Cast & Crew
As twenty caged tigers are unloaded from a ship, one escapes when its cage falls, causing havoc on the docks until Clyde Beatty, subjugator of wild beasts, backs the tiger into a room with a chair and cane. The tigers are transported to the winter quarters of John Whipple's Circus, where Clyde plans an unprecedented act of working tigers and lions in the same arena. Banker Henry Cameron refuses Whipple the money to buy twenty lions until he sees Clyde work the tigers with a whip and gun filled with blanks. Meanwhile, Jimmie O'Hara, the son of former trainer Timothy O'Hara, leaves school to stay with his father. After Tim, who is now a drunkard, is killed in the tiger cage trying to prove his lost prowess, Clyde allows Jimmie to stay. As the circus leaves to go on the road, Clyde, remaining with the tigers, is surprised by the return from the hospital of Russ Penny, who believes his nerve is gone, but still accepts Clyde's offer to be his assistant. When Russ's lover, trapeze artist Lillian Langley, learns that Russ plans to stay rather than join her on the road, they argue and part. The twenty lions arrive, including Nero, who has killed two natives and mauled a sailor. When Whipple returns, Clyde succeeds in getting a lion and two tigers on pedestals in the same cage, but as he turns, the lion jumps down and the pedestal knocks Clyde unconscious. As a tiger and lion ferociously fight, Russ cannot bring himself to go into the cage to rescue Clyde, so Whipple enters and pulls Clyde out. Later, at the dress rehearsal, Clyde gets all of the lions and tigers in the cage together, but Nero attacks him, and Clyde ends up in the hospital. Despondent, Whipple plans to sell the circus to Cameron; however, with Jimmie's help, Clyde sneaks out of the hospital opening night and successfully works the lions, including Nero, and tigers together in front of an approving crowd. A man from Madison Square Garden offers to pay Whipple the price of the circus for the use of Clyde and his act three weeks each spring. Before the act is over, a terrible storm blows in causing panic among the patrons and animals. When Lillian falls from her trapeze into the animal cage, Russ rushes in and rescues her.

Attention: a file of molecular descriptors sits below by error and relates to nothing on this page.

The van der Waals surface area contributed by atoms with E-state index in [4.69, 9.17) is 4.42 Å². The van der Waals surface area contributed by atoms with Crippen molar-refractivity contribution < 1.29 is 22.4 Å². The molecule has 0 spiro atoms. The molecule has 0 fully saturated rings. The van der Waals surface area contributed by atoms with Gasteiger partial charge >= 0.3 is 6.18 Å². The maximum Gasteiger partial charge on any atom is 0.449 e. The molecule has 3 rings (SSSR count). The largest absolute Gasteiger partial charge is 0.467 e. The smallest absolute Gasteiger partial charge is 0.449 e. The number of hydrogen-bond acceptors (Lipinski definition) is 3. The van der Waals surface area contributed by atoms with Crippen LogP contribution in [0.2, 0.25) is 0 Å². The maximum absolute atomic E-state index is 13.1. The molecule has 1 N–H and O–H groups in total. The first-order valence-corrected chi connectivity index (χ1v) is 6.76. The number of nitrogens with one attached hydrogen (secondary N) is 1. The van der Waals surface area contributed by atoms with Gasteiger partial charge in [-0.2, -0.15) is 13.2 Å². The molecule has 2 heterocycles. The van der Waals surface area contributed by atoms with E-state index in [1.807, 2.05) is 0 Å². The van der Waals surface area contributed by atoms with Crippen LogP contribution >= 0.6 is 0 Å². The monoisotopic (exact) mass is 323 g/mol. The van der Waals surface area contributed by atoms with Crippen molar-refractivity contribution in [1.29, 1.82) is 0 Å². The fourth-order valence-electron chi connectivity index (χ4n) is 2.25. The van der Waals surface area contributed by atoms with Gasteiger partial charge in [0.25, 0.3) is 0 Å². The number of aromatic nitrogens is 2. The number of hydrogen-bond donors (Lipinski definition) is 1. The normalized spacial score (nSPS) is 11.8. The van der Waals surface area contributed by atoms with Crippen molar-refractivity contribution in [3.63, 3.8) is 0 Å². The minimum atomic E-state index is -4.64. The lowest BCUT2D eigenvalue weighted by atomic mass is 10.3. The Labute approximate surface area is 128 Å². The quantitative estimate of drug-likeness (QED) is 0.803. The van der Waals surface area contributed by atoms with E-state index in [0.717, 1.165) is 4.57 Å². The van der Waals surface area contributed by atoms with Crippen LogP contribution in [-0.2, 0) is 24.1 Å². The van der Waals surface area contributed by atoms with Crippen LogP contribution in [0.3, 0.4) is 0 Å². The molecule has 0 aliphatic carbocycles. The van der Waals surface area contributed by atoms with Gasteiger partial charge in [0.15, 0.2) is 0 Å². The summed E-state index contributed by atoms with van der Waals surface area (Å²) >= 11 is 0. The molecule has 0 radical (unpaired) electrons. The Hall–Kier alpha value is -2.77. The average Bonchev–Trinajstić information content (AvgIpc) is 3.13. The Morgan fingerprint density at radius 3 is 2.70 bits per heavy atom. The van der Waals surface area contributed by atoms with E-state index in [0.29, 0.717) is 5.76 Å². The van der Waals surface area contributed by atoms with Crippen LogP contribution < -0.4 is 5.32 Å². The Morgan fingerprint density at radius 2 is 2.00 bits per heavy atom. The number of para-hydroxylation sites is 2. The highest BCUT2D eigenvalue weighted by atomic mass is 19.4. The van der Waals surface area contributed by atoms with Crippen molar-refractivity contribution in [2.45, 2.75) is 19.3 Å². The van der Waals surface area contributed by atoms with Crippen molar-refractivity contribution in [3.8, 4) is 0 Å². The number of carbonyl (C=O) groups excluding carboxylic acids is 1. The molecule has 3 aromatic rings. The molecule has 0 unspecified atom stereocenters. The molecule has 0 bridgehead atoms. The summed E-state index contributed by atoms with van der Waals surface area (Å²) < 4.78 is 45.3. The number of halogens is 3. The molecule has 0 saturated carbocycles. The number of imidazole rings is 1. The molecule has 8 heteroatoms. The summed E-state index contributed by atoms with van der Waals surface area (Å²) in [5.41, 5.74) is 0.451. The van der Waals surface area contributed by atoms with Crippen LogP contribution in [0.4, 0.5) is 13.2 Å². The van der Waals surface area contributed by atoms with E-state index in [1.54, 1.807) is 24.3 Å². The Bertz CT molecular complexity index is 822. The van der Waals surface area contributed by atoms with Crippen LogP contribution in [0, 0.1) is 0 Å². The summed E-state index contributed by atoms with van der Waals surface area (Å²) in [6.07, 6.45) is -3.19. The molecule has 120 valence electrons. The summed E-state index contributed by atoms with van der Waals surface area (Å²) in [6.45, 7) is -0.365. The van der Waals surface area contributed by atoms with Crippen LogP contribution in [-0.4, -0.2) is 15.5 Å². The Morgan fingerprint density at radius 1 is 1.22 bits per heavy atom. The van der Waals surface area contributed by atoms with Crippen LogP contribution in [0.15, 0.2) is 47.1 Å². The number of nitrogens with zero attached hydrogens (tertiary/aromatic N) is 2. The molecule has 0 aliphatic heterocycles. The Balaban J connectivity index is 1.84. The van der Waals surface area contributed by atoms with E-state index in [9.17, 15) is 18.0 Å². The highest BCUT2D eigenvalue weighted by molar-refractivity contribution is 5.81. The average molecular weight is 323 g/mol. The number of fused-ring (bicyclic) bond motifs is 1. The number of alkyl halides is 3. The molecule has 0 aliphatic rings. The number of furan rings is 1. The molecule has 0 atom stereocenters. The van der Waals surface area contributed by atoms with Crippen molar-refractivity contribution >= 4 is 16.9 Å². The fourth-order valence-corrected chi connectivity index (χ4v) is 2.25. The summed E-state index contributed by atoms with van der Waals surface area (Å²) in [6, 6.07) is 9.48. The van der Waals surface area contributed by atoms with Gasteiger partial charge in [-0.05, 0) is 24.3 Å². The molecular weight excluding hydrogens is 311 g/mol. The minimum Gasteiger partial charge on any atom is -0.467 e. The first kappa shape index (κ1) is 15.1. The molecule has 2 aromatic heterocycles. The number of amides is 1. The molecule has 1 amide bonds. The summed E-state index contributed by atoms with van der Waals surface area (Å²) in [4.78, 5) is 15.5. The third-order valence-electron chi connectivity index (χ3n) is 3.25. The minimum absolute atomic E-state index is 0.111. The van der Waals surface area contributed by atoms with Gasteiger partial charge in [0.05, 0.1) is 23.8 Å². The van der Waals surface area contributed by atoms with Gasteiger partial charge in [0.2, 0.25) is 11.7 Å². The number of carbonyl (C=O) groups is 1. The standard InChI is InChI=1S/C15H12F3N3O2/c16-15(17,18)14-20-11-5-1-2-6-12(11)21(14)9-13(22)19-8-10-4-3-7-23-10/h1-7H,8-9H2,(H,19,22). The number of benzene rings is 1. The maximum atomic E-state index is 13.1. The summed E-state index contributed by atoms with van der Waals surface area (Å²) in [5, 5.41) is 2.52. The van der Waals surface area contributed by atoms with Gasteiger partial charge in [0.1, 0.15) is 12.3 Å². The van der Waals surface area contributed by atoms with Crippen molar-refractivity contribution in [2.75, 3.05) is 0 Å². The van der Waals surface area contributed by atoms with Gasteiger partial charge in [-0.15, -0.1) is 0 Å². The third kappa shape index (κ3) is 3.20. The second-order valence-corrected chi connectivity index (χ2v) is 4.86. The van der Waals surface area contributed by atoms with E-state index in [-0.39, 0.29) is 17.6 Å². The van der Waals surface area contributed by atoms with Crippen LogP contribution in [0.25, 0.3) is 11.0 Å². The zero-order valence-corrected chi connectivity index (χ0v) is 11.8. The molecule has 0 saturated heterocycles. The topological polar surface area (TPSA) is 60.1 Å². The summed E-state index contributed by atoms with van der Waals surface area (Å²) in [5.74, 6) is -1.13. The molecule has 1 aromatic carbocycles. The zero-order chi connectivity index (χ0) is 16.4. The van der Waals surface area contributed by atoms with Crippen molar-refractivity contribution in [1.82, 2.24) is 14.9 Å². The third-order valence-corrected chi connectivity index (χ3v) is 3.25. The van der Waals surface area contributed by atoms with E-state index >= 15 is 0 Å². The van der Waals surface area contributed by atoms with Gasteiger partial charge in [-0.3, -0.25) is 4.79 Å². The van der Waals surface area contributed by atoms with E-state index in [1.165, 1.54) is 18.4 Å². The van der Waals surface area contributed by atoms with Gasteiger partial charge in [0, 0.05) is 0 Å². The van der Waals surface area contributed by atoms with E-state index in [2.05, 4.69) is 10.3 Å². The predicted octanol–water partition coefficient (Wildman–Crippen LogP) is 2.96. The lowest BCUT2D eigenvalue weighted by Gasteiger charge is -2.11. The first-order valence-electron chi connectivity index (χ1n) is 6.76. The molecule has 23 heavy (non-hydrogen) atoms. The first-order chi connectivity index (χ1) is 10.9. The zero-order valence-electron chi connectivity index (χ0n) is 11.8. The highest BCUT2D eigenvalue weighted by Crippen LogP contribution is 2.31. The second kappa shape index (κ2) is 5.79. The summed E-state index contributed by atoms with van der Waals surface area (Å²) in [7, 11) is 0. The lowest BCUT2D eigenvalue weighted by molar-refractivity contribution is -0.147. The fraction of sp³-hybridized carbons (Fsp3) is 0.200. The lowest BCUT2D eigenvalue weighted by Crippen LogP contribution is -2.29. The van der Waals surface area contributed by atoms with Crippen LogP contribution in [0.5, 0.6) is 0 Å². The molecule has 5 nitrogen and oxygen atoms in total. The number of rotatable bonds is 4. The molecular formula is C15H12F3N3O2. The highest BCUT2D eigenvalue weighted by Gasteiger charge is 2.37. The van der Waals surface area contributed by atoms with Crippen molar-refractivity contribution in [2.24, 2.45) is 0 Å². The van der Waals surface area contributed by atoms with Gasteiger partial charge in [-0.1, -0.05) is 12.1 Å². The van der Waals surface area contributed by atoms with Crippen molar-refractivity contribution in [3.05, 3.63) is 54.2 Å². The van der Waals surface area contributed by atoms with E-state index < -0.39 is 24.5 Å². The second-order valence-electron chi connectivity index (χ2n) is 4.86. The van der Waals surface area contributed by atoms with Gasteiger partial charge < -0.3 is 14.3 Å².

Edward Piel Sr.
This was Clyde Beatty's first feature film. In the opening credits, Beatty is called the "World's Greatest Animal Trainer." According to correspondence in the MPAA/PCA Collection at the AMPAS Library, the Hays Office was worried about the dangers involved in the filming. On November 22, 1932, Maude A. Lathem, an MPPDA official, wrote, "it could turn out disastrously if not done with much care. Mr. Beatty himself says he has never fought a lion and a tiger in a single battle... but he expects to put it over without it costing his life....As the animals are recognized as dangerous and vicious, there should be no objections from the Humane Society about the vigorous prodding of them." In a letter dated November 25, 1932, James Wingate, director of the Studio Relations Committee, AMPP wrote Carl Laemmle, Jr. that "the Humane Society has increased its watchfulness of motion picture methods in handling animals as a result of the many jungle pictures which have thus far been produced." Footage from this film May have been used in the 1943 Captive Wild Woman and its 1944 sequel The Jungle Woman, both of which were produced by Universal and starred Acquanetta. Beatty was credited with technical help on those films and in the first, doubled for Milburn Stone in scenes with lions and tigers. Reviews noted that scenes in those films were probably taken from The Big Cage, but they did not state this categorically.